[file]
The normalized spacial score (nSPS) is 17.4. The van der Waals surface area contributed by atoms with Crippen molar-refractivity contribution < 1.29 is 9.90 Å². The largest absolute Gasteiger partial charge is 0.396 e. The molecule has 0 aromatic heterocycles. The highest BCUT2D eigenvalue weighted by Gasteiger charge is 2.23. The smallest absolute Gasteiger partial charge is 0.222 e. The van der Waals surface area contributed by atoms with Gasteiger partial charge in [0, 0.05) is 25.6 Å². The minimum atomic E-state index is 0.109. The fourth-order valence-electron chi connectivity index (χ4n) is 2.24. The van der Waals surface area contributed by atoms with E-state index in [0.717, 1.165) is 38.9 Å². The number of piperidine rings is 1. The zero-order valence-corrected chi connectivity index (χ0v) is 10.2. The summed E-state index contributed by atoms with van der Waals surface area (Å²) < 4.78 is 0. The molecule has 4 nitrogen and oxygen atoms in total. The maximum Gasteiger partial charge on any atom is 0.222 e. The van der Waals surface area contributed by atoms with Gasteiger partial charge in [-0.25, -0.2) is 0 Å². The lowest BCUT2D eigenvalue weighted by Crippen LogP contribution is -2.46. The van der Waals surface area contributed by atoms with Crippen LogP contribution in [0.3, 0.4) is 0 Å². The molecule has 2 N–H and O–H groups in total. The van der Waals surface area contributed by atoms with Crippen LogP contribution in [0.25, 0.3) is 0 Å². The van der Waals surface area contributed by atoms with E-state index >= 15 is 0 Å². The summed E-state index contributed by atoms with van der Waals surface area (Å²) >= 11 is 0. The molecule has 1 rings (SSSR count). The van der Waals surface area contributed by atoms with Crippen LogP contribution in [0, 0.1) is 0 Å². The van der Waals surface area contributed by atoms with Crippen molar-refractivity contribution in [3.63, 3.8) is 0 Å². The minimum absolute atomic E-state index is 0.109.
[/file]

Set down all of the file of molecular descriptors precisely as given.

The normalized spacial score (nSPS) is 17.4. The van der Waals surface area contributed by atoms with Crippen molar-refractivity contribution < 1.29 is 9.90 Å². The largest absolute Gasteiger partial charge is 0.396 e. The molecule has 0 aromatic heterocycles. The highest BCUT2D eigenvalue weighted by Gasteiger charge is 2.23. The smallest absolute Gasteiger partial charge is 0.222 e. The van der Waals surface area contributed by atoms with Gasteiger partial charge in [0, 0.05) is 25.6 Å². The minimum atomic E-state index is 0.109. The fourth-order valence-electron chi connectivity index (χ4n) is 2.24. The van der Waals surface area contributed by atoms with E-state index in [0.717, 1.165) is 38.9 Å². The number of piperidine rings is 1. The zero-order valence-corrected chi connectivity index (χ0v) is 10.2. The summed E-state index contributed by atoms with van der Waals surface area (Å²) < 4.78 is 0. The molecule has 4 nitrogen and oxygen atoms in total. The maximum Gasteiger partial charge on any atom is 0.222 e. The van der Waals surface area contributed by atoms with Gasteiger partial charge in [-0.25, -0.2) is 0 Å². The lowest BCUT2D eigenvalue weighted by Crippen LogP contribution is -2.46. The van der Waals surface area contributed by atoms with Crippen LogP contribution in [0.3, 0.4) is 0 Å². The molecule has 2 N–H and O–H groups in total. The van der Waals surface area contributed by atoms with Crippen LogP contribution in [0.25, 0.3) is 0 Å². The van der Waals surface area contributed by atoms with E-state index >= 15 is 0 Å². The summed E-state index contributed by atoms with van der Waals surface area (Å²) >= 11 is 0. The molecule has 1 rings (SSSR count). The van der Waals surface area contributed by atoms with Crippen LogP contribution in [0, 0.1) is 0 Å². The van der Waals surface area contributed by atoms with Crippen molar-refractivity contribution in [3.63, 3.8) is 0 Å². The minimum absolute atomic E-state index is 0.109.